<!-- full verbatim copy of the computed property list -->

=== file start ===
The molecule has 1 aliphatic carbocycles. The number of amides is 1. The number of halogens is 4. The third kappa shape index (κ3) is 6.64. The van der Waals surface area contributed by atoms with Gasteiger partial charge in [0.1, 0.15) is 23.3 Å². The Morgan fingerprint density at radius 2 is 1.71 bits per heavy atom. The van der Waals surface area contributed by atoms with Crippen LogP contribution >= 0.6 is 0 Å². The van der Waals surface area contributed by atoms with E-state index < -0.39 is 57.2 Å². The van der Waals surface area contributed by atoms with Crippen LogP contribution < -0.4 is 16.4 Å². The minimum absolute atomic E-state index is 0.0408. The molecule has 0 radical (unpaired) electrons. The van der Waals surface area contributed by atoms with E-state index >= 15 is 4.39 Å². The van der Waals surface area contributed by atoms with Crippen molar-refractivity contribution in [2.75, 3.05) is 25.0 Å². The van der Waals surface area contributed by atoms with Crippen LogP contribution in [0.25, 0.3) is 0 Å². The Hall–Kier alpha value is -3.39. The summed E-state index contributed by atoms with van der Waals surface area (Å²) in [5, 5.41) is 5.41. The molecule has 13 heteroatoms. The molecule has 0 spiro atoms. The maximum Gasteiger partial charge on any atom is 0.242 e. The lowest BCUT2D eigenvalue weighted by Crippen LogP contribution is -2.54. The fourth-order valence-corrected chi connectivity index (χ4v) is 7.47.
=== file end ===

The molecule has 1 aliphatic carbocycles. The number of amides is 1. The number of halogens is 4. The third kappa shape index (κ3) is 6.64. The van der Waals surface area contributed by atoms with Gasteiger partial charge in [0.1, 0.15) is 23.3 Å². The Morgan fingerprint density at radius 2 is 1.71 bits per heavy atom. The van der Waals surface area contributed by atoms with Crippen LogP contribution >= 0.6 is 0 Å². The van der Waals surface area contributed by atoms with E-state index < -0.39 is 57.2 Å². The van der Waals surface area contributed by atoms with Crippen LogP contribution < -0.4 is 16.4 Å². The minimum absolute atomic E-state index is 0.0408. The molecule has 0 radical (unpaired) electrons. The van der Waals surface area contributed by atoms with E-state index >= 15 is 4.39 Å². The van der Waals surface area contributed by atoms with Crippen molar-refractivity contribution in [2.75, 3.05) is 25.0 Å². The van der Waals surface area contributed by atoms with Crippen LogP contribution in [0.25, 0.3) is 0 Å². The Hall–Kier alpha value is -3.39. The summed E-state index contributed by atoms with van der Waals surface area (Å²) in [5, 5.41) is 5.41. The molecule has 13 heteroatoms. The molecule has 0 spiro atoms. The maximum Gasteiger partial charge on any atom is 0.242 e. The lowest BCUT2D eigenvalue weighted by Crippen LogP contribution is -2.54. The fourth-order valence-corrected chi connectivity index (χ4v) is 7.47.